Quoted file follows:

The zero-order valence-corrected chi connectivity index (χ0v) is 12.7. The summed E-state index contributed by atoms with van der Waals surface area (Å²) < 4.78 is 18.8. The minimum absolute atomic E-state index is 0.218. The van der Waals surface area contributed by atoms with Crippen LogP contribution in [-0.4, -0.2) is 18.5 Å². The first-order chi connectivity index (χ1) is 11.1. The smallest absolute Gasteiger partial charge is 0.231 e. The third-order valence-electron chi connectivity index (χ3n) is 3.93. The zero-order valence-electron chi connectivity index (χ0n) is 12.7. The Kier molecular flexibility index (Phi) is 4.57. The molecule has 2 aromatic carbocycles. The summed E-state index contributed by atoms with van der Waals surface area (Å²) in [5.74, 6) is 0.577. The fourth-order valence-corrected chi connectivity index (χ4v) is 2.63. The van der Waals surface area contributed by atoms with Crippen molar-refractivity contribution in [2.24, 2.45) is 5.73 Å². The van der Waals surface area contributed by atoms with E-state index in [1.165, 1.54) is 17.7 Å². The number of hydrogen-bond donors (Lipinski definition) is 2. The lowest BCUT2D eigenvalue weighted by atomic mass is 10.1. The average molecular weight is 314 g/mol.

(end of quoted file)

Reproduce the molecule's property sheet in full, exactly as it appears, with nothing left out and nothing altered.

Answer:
The zero-order valence-corrected chi connectivity index (χ0v) is 12.7. The summed E-state index contributed by atoms with van der Waals surface area (Å²) < 4.78 is 18.8. The minimum absolute atomic E-state index is 0.218. The van der Waals surface area contributed by atoms with Crippen LogP contribution in [-0.4, -0.2) is 18.5 Å². The first-order chi connectivity index (χ1) is 11.1. The smallest absolute Gasteiger partial charge is 0.231 e. The third-order valence-electron chi connectivity index (χ3n) is 3.93. The zero-order valence-electron chi connectivity index (χ0n) is 12.7. The Kier molecular flexibility index (Phi) is 4.57. The molecule has 2 aromatic carbocycles. The summed E-state index contributed by atoms with van der Waals surface area (Å²) in [5.74, 6) is 0.577. The fourth-order valence-corrected chi connectivity index (χ4v) is 2.63. The van der Waals surface area contributed by atoms with Crippen molar-refractivity contribution in [2.24, 2.45) is 5.73 Å². The van der Waals surface area contributed by atoms with E-state index in [1.165, 1.54) is 17.7 Å². The number of hydrogen-bond donors (Lipinski definition) is 2. The lowest BCUT2D eigenvalue weighted by atomic mass is 10.1. The average molecular weight is 314 g/mol.